They primarily derive from plexuses formed from angioblasts. Within them, vacuoles appear through liquefaction of the central part of the syncytium into plasma. The lumen of the blood vessels thus formed is probably intracellular. The flattened cells at the periphery form the endothelium.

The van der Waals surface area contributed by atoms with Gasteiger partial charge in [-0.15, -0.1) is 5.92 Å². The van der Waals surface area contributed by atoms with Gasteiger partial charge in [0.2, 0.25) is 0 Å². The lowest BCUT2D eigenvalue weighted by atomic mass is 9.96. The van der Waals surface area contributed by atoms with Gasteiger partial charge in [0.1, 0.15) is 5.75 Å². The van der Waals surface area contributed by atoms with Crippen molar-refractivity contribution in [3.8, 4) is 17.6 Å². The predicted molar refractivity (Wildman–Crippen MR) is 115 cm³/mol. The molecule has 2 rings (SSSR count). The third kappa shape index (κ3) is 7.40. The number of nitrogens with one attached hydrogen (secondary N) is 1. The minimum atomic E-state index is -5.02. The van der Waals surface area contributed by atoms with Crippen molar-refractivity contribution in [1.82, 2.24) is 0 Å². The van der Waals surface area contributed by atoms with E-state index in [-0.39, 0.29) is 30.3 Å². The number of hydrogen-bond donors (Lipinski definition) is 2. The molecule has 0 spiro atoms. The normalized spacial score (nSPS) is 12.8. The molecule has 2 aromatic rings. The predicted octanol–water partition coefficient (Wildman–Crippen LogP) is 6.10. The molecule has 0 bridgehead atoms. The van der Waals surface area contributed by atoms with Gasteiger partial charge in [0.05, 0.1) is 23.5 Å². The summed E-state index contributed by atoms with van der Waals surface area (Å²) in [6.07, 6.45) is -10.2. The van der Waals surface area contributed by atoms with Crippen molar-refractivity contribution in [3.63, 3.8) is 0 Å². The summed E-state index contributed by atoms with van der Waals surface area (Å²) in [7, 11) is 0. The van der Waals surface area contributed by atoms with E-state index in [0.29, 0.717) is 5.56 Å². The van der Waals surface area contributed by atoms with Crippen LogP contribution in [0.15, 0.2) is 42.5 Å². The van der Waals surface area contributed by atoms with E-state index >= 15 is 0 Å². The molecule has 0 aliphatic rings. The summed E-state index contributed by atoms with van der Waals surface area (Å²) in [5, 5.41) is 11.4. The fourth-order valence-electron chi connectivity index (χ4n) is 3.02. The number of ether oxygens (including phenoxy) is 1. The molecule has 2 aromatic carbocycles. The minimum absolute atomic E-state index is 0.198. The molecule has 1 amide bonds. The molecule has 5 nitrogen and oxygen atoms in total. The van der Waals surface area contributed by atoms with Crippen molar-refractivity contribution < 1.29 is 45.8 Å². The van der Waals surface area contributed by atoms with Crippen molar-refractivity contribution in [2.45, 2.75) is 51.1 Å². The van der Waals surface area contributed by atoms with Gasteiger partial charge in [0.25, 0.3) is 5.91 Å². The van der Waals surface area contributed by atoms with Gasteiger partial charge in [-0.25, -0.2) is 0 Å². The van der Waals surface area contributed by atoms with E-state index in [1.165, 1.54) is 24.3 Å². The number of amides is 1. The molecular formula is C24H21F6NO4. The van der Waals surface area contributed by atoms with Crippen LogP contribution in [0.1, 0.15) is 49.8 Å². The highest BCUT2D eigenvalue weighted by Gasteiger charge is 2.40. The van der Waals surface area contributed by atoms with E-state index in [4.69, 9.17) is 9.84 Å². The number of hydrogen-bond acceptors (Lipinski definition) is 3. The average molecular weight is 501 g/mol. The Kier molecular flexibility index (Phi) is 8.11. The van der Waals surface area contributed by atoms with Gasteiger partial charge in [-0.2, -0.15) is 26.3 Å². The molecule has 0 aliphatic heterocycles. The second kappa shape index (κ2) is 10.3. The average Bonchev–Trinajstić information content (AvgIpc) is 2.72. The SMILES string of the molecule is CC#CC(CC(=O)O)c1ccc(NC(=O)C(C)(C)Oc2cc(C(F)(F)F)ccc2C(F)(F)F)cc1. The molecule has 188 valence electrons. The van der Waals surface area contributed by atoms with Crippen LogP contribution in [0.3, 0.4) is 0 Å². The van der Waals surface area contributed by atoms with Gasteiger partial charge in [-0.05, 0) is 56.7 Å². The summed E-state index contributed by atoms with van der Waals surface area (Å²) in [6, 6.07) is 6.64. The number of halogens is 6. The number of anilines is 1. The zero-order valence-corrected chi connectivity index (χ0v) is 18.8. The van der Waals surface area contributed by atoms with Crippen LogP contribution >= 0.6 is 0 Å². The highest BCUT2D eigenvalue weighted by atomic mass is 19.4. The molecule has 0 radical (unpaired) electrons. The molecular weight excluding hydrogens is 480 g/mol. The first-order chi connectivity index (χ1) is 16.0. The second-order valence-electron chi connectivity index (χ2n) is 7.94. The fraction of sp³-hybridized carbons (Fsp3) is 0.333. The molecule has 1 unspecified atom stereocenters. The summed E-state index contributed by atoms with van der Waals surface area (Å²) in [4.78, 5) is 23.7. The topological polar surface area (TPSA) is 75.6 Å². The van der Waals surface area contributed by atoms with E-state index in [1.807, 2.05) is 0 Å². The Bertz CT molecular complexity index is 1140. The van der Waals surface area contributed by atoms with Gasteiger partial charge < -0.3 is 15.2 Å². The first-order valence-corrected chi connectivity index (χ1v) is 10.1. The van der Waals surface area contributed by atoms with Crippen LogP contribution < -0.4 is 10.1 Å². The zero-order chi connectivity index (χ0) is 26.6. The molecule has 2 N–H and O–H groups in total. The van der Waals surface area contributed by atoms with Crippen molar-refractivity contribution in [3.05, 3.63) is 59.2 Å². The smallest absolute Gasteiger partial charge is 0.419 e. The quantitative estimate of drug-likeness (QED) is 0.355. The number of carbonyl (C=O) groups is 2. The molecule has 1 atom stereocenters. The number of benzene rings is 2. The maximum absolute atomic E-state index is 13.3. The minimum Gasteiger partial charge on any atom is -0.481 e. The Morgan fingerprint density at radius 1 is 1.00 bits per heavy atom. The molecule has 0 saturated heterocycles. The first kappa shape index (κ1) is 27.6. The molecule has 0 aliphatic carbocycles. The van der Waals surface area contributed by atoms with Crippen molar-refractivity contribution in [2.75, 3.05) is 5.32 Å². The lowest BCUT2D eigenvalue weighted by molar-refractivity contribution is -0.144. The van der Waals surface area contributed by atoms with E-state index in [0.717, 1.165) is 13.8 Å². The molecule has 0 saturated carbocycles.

The nucleated red blood corpuscles develop either from small masses of the original angioblast left attached to the inner wall of the lumen or directly from the flat endothelial cells. In either case the syncytial mass thus formed projects from and is attached to the wall of the vessel. Such a mass is known as a blood island and hemoglobin gradually accumulates within it. Later the cells on the surface round up, giving the mass a mulberry-like appearance. Then the red blood cells break loose and are carried away in the plasma. Such free blood cells continue to divide.